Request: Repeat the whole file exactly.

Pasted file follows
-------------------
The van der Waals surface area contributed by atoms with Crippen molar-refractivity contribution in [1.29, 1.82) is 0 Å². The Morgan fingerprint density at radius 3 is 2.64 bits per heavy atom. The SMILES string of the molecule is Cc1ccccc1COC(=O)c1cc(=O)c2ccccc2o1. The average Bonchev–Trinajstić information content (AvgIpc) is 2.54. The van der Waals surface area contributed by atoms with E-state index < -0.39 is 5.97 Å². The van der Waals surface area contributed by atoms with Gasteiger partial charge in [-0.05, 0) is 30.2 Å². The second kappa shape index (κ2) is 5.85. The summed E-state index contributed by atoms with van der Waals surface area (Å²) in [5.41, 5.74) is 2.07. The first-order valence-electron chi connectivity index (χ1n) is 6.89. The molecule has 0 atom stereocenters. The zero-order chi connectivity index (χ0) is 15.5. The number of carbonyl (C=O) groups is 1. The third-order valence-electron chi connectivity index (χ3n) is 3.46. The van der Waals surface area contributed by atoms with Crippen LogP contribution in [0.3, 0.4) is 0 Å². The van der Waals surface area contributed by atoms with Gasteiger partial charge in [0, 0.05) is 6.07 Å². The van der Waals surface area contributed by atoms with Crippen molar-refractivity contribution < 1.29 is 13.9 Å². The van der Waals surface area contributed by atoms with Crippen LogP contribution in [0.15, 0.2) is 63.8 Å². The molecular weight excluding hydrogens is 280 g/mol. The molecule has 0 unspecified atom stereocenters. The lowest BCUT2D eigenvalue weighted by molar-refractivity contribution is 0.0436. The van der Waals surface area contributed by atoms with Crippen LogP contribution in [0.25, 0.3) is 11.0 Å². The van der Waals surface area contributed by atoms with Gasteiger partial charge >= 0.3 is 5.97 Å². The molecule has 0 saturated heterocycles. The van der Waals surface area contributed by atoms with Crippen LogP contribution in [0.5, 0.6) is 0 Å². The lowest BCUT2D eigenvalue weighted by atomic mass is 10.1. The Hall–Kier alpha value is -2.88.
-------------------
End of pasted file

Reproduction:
The van der Waals surface area contributed by atoms with Crippen molar-refractivity contribution in [1.29, 1.82) is 0 Å². The Morgan fingerprint density at radius 3 is 2.64 bits per heavy atom. The SMILES string of the molecule is Cc1ccccc1COC(=O)c1cc(=O)c2ccccc2o1. The average Bonchev–Trinajstić information content (AvgIpc) is 2.54. The van der Waals surface area contributed by atoms with E-state index < -0.39 is 5.97 Å². The van der Waals surface area contributed by atoms with Gasteiger partial charge in [-0.05, 0) is 30.2 Å². The second kappa shape index (κ2) is 5.85. The summed E-state index contributed by atoms with van der Waals surface area (Å²) in [5.41, 5.74) is 2.07. The first-order valence-electron chi connectivity index (χ1n) is 6.89. The molecule has 0 atom stereocenters. The zero-order chi connectivity index (χ0) is 15.5. The number of carbonyl (C=O) groups is 1. The third-order valence-electron chi connectivity index (χ3n) is 3.46. The van der Waals surface area contributed by atoms with Crippen LogP contribution in [0.3, 0.4) is 0 Å². The van der Waals surface area contributed by atoms with Gasteiger partial charge in [0, 0.05) is 6.07 Å². The van der Waals surface area contributed by atoms with Crippen molar-refractivity contribution < 1.29 is 13.9 Å². The van der Waals surface area contributed by atoms with Crippen LogP contribution in [0.15, 0.2) is 63.8 Å². The molecular weight excluding hydrogens is 280 g/mol. The molecule has 0 unspecified atom stereocenters. The lowest BCUT2D eigenvalue weighted by molar-refractivity contribution is 0.0436. The van der Waals surface area contributed by atoms with Crippen LogP contribution in [0.25, 0.3) is 11.0 Å². The van der Waals surface area contributed by atoms with Gasteiger partial charge >= 0.3 is 5.97 Å². The molecule has 0 saturated heterocycles. The van der Waals surface area contributed by atoms with Crippen LogP contribution in [0.5, 0.6) is 0 Å². The lowest BCUT2D eigenvalue weighted by atomic mass is 10.1. The Hall–Kier alpha value is -2.88.